J.D., Indiana University School of Law
A.B., B.S., Indiana University
Professor William Burnham's international specialties are Comparative Law and Russian Law. Comparative Law is part of his regular teaching load at Wayne State and he has taught the Russian Law course at the University of Michigan Law School. In addition, he has taught foreign LL.M. students the introductory course on U.S. constitutional law at Michigan. He has taught at several foreign university law departments. Principal among them are the University of Utrecht and University of Maastricht in the Netherlands, Moscow State University, Moscow State Institute of International Relations, St. Petersburg State University, and Urals State Law Academy in Ekaterinburg, Russia. He was the recipient of two Fulbright awards, one for teaching in Moscow in 1991 and the other as the Distinguished Chair in Comparative Law at the University of Trento Law Department in Italy in 2001.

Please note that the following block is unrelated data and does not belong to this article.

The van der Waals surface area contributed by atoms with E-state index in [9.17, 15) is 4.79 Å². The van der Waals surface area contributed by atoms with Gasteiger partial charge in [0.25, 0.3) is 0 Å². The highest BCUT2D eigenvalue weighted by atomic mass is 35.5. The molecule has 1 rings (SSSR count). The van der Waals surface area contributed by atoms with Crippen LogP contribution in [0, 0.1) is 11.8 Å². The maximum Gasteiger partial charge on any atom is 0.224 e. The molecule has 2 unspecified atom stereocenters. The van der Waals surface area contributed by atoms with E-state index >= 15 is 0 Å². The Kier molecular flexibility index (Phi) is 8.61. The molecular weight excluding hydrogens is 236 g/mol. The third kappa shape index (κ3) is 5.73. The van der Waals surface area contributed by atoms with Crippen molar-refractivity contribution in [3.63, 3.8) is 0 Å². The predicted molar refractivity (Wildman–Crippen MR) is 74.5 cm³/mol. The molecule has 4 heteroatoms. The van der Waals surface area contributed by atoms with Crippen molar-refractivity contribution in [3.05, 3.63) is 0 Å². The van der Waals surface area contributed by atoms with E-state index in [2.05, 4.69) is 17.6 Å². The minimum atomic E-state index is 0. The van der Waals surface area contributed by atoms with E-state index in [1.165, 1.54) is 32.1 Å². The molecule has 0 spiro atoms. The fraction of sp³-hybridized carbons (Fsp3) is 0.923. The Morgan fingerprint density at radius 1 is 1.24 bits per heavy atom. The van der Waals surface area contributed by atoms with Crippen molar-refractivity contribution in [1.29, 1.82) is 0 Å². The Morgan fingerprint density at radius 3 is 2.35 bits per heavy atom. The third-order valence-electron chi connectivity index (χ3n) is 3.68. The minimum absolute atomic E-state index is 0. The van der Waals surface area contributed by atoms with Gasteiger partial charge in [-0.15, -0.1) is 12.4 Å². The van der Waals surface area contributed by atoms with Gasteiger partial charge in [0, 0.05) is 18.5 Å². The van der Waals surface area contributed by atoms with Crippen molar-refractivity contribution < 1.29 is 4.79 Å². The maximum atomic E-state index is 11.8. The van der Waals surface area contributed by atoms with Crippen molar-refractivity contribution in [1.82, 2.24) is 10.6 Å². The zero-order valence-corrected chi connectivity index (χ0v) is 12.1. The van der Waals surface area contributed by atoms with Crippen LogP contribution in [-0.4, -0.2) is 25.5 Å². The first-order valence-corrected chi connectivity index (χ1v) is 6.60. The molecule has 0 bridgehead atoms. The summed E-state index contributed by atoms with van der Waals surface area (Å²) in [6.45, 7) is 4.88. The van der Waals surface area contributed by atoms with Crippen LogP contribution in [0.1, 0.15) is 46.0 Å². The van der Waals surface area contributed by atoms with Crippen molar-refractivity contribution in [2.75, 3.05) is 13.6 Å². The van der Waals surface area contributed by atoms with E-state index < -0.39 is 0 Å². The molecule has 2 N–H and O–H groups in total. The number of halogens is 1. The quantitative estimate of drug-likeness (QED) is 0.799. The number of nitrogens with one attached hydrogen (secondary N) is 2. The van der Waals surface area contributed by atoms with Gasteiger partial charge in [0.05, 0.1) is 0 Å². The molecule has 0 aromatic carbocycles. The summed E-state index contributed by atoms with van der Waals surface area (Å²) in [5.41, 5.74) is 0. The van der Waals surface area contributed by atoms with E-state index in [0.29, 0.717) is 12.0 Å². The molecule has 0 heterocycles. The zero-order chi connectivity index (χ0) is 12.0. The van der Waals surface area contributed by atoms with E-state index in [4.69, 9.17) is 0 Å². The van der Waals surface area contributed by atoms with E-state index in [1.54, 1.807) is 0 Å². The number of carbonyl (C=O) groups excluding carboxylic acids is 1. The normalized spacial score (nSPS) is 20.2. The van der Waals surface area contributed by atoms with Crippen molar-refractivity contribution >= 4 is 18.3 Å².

He is the author of a book on U.S. law for foreign lawyers, Introduction to the Law and Legal System of the United States, 5th ed. (West 2011) (700 pp.) that is used in several leading universities in the United States to introduce foreign LL.M. law students to the U.S. legal system. It has been published in Russian, Ukrainian and Chinese. He is also the principal author of Law and Legal System of the Russian Federation, 4th ed. (Juris Publishing 2012) (674 pp.) (with Peter B. Maggs and Gennady M. Danilenko), a text for a course in Russian Law and a reference work for lawyers, legal scholars and Russian area specialists. Professor Burnham also has several legal publications in Russian, among them the book, Sudebnaya Advokatura [Trial Advocacy] (St. Petersburg U. Press 1996) (with Proshlyakov and Reshetnikova), the first book on trial advocacy techniques for Russian lawyers.